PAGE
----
Presentation on theme: "A Citizen’s Guide to Interest Rates What most people don’t know about what really makes our economy go. (…… but should)"— Presentation transcript:
A Citizen’s Guide to Interest Rates What most people don’t know about what really makes our economy go. (…… but should)
The Secret Life of Interest Rates The most important thing that interest rates do is to act as signals for the market. Signal to save or borrow and spend. ir also serve to ration the available supply of money to those who are willing and able to use it most efficiently in the long run. Act as an automatic stabilizer to inflation.
Rationale Much of the internal doings of the U.S. (and World) economy have to do with monetary and fiscal policy decisions which affect interest rates. Any understanding of Economics is incomplete without knowledge of how interest rates affect and are affected by every other component of the economy. Savings and Investment in Capital are where the individual interfaces with these policies. Most individuals understand interest rates imperfectly if at all.
Key Topics Regarding ir Identify models that should be used to demonstrate economic theories and discuss when to use which model. Identify important concepts and how to apply them. Discuss ir using appropriate vocabulary balancing jargon with concrete explanations in plain English.
Key Concepts What are Interest Rates? Real vs. Nominal Money Supply and the Federal Reserve Money Demand Loanable Funds Market Fiscal policy and its impact on interest rates Crowding-Out Effect Bond Market Foreign Capital Injections and Leakages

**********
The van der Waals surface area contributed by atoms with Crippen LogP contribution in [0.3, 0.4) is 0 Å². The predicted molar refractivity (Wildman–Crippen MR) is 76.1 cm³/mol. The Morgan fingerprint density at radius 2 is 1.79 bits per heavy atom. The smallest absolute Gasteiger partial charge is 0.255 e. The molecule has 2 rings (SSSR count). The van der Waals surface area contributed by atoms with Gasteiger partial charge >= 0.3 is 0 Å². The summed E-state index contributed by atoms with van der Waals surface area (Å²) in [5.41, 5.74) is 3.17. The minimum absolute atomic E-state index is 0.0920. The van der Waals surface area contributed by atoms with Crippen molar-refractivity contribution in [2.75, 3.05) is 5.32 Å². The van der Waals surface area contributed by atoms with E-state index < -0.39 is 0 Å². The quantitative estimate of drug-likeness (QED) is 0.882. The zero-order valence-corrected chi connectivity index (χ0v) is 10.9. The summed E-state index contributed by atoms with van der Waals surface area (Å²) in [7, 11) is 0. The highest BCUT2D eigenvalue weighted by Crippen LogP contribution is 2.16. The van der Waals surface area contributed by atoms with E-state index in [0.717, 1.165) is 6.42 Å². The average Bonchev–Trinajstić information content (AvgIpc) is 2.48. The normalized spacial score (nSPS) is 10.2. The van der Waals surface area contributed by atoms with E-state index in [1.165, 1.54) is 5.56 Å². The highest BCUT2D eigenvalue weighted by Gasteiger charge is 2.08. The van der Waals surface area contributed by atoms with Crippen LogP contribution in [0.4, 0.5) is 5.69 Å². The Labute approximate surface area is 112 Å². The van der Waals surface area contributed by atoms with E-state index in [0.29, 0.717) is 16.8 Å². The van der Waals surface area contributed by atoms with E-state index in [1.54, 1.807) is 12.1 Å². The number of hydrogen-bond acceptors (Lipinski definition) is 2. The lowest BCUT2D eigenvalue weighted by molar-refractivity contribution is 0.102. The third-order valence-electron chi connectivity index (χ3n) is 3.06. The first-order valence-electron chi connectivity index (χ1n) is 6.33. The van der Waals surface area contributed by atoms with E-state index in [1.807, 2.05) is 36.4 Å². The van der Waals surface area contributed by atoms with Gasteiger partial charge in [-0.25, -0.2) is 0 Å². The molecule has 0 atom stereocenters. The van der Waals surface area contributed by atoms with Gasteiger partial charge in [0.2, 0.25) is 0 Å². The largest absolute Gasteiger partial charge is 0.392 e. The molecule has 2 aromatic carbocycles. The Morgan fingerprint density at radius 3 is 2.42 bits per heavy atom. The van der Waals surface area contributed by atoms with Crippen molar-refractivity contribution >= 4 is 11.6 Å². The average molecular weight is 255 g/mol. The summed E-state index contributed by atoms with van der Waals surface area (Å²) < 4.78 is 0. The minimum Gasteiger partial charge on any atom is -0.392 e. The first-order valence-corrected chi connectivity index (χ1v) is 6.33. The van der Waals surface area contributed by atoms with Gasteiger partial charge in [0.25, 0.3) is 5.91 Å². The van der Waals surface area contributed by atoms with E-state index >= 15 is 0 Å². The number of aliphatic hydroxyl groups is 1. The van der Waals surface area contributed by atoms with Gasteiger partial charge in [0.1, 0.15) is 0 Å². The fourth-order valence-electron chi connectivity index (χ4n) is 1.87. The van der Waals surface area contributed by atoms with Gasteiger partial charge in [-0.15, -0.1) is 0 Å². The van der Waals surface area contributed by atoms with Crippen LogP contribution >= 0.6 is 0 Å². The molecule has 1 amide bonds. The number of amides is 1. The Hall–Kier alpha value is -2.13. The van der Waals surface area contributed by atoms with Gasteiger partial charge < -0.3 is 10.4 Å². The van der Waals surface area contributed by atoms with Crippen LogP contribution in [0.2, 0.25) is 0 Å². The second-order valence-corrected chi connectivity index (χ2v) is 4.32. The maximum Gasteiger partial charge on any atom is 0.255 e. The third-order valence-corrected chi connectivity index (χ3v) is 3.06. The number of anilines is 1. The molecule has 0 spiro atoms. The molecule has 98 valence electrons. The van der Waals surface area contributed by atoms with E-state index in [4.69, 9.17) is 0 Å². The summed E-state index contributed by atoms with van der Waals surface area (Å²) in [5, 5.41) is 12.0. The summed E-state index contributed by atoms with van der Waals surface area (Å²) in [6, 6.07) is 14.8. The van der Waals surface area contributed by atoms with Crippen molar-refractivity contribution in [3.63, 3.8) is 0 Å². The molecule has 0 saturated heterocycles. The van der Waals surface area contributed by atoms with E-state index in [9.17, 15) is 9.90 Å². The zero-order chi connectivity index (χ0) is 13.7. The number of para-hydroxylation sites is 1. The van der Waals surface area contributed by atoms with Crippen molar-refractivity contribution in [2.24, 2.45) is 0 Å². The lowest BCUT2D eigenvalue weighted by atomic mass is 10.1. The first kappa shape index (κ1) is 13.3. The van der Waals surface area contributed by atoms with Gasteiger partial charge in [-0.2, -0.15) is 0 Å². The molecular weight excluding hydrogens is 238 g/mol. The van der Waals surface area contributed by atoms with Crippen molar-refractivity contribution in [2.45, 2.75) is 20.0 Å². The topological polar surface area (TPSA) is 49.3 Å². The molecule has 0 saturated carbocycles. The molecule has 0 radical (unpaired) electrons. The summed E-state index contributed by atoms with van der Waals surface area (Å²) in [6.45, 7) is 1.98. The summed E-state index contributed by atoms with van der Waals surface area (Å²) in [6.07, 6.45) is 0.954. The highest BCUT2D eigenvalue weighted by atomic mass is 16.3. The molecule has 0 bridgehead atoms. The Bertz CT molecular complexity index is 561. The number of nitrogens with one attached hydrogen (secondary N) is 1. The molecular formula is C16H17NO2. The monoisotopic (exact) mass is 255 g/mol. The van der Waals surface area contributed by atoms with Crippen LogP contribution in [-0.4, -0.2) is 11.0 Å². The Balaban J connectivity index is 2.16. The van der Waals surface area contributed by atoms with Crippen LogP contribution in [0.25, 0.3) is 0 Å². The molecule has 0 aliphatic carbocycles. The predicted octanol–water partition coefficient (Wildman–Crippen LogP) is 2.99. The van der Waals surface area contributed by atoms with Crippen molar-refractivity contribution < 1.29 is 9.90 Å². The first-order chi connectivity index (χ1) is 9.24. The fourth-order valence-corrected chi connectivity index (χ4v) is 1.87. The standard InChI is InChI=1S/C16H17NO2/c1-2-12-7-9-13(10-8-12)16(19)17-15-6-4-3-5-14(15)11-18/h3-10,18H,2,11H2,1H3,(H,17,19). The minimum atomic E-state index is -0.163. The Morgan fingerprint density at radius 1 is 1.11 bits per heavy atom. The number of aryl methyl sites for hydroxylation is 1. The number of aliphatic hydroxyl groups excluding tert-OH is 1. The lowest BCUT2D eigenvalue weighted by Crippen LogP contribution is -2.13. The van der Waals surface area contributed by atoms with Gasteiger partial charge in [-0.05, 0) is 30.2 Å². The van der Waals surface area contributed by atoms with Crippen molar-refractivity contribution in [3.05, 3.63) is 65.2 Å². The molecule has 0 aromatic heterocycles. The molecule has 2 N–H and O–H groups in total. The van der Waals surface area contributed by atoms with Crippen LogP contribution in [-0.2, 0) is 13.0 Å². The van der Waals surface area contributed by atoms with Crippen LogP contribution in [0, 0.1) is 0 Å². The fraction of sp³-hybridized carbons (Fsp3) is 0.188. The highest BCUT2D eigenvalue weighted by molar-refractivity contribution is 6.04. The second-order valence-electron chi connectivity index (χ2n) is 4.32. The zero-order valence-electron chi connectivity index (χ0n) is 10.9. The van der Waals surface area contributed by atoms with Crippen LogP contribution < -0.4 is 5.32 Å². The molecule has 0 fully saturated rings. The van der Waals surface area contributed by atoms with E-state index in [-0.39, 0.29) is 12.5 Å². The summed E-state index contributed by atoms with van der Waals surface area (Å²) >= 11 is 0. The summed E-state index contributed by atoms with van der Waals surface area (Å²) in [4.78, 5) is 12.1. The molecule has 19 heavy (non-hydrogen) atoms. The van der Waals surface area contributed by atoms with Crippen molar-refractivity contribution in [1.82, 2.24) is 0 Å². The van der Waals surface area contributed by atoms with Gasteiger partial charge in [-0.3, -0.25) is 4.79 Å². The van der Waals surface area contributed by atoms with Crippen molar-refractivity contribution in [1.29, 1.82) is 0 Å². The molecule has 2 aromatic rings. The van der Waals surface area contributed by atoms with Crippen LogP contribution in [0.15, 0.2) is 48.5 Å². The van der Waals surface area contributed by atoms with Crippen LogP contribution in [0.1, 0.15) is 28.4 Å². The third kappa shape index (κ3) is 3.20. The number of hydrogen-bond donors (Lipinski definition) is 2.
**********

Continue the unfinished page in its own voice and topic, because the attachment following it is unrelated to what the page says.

The Relation Between Capital Investment and Interest Rates Interest Rates DETERMINE the quantity of Capital Investment and Savings in the Economy. Interest is the Opportunity Cost or “Price” paid for the use of money Borrowers pay lenders for money to be used now, and repay later with interest Savers earn interest because they are letting a lender use their money now Lenders are financial intermediaries. Interest rate is stated as a percentage
Real ir vs. Nominal ir Appropriate abbreviations for Interest rate include “ir”, “i”, and “r” (always lower-case) Nominal: loosely means “in name only” Nominal ir discussed in terms of current price level Real: loosely means “adjusted for inflation” Real ir discussed in terms of actual purchasing power.
How Nominal and Real Relate (Calculate) Nominal ir – Inflation Rate = Real ir If Nominal ir goes up, Real ir doesn’t necessarily increase. If Real ir goes up, Nominal ir will follow.
Graphic Models for ir Interest rates play a role in various graphic models, the key is to figure out if they are nominal or real ir. The Money Market Model is used to discuss the supply of money as defined by the FED. (nominal ir) The Loanable Funds Market is used to reflect the saving and borrowing habits of the private sector. (real ir)
Money Market Model Used to target the Fed Funds Rate through monetary policy. Nominal ir Should be used in conjunction with AD/AS and Investment Demand models (Next Slide) Money Market Model Nominal ir ir ir 1 MS MS 1 MD QM QM 1 Quantity of Money